• Search for a suitable node where an instance of the app could be run (not very difficult since we only had one node)
  • Scheduled the app to run on the selected node
  • Config the cluster so it reschedules the instance of the app on a new node if and when needed

To confirm that the deployment was successful, you can use kubectl get deployments command

Creating a service for the app

Pods running inside Kubernetes run on a private, isolated network which are visible to other pods and services in the same cluster, but only within the same network. This is because the port defined for the app is not exposed outside the cluster. This is where we introduce services.

To make our application available outside the cluster, the deployment needs to be exposed as a service. The kubectl command allows you to “expose” the deployment

kubectl expose deployment my-sample --type="NodePort"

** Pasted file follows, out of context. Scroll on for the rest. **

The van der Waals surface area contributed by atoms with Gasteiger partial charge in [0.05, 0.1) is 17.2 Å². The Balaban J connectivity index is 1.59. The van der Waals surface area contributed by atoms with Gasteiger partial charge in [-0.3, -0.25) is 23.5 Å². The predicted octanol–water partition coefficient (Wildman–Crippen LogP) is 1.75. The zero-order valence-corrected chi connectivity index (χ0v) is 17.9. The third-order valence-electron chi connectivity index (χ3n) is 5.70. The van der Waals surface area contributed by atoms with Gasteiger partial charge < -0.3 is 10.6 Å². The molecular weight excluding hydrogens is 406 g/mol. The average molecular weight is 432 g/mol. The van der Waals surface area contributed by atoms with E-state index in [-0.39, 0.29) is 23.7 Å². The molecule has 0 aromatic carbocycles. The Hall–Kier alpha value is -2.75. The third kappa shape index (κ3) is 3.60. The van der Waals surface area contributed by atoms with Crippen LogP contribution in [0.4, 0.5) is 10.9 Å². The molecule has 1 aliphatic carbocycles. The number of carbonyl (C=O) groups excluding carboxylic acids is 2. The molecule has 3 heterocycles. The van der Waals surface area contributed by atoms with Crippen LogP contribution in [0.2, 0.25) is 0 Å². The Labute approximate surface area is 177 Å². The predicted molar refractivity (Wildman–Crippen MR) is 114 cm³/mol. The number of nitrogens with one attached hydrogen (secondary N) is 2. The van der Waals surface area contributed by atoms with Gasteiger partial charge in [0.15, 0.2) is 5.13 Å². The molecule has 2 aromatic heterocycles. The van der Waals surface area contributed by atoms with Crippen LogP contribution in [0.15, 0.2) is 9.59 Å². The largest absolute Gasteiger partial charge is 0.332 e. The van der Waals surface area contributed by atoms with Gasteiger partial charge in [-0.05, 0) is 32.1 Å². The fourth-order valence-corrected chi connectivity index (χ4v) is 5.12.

The NodePort service type sets all nodes to listen to a specific port.

You can now use kubectl describe service command to see the port at which the service is exposed. Once you know the NodePort, you can use curl to connect to the node.

curl -vk http://<your url here>:<NodePort exposed>

In this post, we learned how to deploy a Kubernetes cluster on a VM, how to deploy an application and make it available to external systems. But this is just the tip of Kubernetes. If you would like to know more about specific topics, do let us know in the comments or get in touch.

7 min read

Machine learning: A Powerful Resource for E-Commerce

For eCommerce businesses, face-to-face interactions with clients are almost inexistent. Clients make their orders online, make payments through...

Read More

3 min read

Digital Marketing – The Biggest Social Influence in 2021

The rapid expansion of technology and electronic products has made digital marketing one of the biggest and fastest-rising industries.  

Read More

2 min read

Effects of Bitcoin on The food sector of Africa

Bitcoin has heavily impacted the food sector in Africa. This growth is attributable to Bitcoin's several advantages to users in the African...

Read More